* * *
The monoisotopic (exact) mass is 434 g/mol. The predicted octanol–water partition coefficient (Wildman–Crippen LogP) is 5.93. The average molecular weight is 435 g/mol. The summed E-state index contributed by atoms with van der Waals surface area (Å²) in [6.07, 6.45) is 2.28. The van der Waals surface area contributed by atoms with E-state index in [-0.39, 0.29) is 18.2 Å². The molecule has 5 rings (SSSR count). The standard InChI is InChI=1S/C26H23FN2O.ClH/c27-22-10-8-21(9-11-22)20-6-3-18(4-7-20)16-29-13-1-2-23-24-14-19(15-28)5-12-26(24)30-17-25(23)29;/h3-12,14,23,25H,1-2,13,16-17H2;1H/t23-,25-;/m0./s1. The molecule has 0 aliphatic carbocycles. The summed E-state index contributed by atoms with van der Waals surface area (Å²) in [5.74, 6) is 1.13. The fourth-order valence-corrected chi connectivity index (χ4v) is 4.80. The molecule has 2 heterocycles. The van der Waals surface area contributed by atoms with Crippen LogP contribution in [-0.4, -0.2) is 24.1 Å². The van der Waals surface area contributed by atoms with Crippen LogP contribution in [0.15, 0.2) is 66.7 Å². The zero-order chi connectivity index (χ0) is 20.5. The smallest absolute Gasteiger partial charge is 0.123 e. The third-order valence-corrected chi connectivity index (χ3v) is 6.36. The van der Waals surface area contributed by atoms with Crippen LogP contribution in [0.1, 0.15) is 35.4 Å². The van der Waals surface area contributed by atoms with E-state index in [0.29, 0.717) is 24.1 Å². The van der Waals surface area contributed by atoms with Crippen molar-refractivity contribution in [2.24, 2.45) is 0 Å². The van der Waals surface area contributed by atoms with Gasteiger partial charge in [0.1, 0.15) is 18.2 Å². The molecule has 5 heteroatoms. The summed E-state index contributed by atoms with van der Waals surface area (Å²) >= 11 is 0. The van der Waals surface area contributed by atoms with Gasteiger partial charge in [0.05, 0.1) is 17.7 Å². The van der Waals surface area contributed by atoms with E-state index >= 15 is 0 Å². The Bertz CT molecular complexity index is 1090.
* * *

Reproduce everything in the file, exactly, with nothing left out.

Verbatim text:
The monoisotopic (exact) mass is 434 g/mol. The predicted octanol–water partition coefficient (Wildman–Crippen LogP) is 5.93. The average molecular weight is 435 g/mol. The summed E-state index contributed by atoms with van der Waals surface area (Å²) in [6.07, 6.45) is 2.28. The van der Waals surface area contributed by atoms with E-state index in [-0.39, 0.29) is 18.2 Å². The molecule has 5 rings (SSSR count). The standard InChI is InChI=1S/C26H23FN2O.ClH/c27-22-10-8-21(9-11-22)20-6-3-18(4-7-20)16-29-13-1-2-23-24-14-19(15-28)5-12-26(24)30-17-25(23)29;/h3-12,14,23,25H,1-2,13,16-17H2;1H/t23-,25-;/m0./s1. The molecule has 0 aliphatic carbocycles. The summed E-state index contributed by atoms with van der Waals surface area (Å²) in [5.74, 6) is 1.13. The fourth-order valence-corrected chi connectivity index (χ4v) is 4.80. The molecule has 2 heterocycles. The van der Waals surface area contributed by atoms with Crippen LogP contribution in [-0.4, -0.2) is 24.1 Å². The van der Waals surface area contributed by atoms with Crippen LogP contribution in [0.15, 0.2) is 66.7 Å². The zero-order chi connectivity index (χ0) is 20.5. The smallest absolute Gasteiger partial charge is 0.123 e. The third-order valence-corrected chi connectivity index (χ3v) is 6.36. The van der Waals surface area contributed by atoms with Crippen LogP contribution in [0.1, 0.15) is 35.4 Å². The van der Waals surface area contributed by atoms with E-state index in [0.29, 0.717) is 24.1 Å². The van der Waals surface area contributed by atoms with Crippen molar-refractivity contribution in [2.24, 2.45) is 0 Å². The van der Waals surface area contributed by atoms with Gasteiger partial charge in [0.1, 0.15) is 18.2 Å². The molecule has 5 heteroatoms. The summed E-state index contributed by atoms with van der Waals surface area (Å²) >= 11 is 0. The van der Waals surface area contributed by atoms with Gasteiger partial charge in [0.05, 0.1) is 17.7 Å². The van der Waals surface area contributed by atoms with E-state index >= 15 is 0 Å². The Bertz CT molecular complexity index is 1090.